End-stage liver failure is currently treatable both by dialysis and by liver transplantation, but this does not detract from its being a complex pathophysiological and pharmacological entity. More patients survive after transplant because of the impressive developments that enabled improved liver preservation, anesthesia and surgical techniques, as well as immunosuppressive drug therapy. Because of its multifaceted metabolism, liver failure can nevertheless cause a complex of pathophysiological conditions and, as such, poses a challenge for surgeons and anesthesiologists alike, not only before surgery but during transplantation as well. Obviating these problems frequently requires the use of adjunct drugs before, during and after liver transplantation, and these medications must be carefully balanced with each other while being alert to the avoidance of negative side effects. Hepatorenal syndrome and massive bleeding are the two main grave phenomena that characterize these patients before and during liver transplant, and this article will provide an overview of the adjunct drugs that are used to circumvent them perioperatively. Specifically, it details the drugs that are used to preserve and improve the already precarious hemodynamic conditions (e.g, by vasopressors, vasodilators, and beta blockers), as well as diuretics and hepato-protective drugs (e.g, furosemide, mannitol), antifibrinolytics (including the new recombinant activated Factor VII) and immunosuppressive drugs. Their doses and the ongoing debate on their concomitant use are reported as well.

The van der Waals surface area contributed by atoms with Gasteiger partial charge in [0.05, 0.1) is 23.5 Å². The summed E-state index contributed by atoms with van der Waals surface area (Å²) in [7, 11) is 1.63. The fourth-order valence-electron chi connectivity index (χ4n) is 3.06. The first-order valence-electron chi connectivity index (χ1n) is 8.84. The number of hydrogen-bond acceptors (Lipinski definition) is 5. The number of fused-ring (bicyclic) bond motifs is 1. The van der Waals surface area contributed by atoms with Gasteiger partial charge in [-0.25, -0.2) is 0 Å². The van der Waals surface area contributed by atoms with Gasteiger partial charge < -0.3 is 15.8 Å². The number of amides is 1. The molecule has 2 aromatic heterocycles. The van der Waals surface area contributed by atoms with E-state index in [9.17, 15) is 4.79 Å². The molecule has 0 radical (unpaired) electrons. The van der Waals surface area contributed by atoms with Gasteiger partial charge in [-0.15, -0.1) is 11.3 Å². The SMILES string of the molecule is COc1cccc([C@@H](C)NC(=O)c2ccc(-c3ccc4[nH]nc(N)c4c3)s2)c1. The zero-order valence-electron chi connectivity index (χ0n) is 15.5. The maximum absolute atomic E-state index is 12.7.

|Original language||English (US)|
|Journal||Medical Science Monitor|
|State||Published - Apr 1 2004|
All Science Journal Classification (ASJC) codes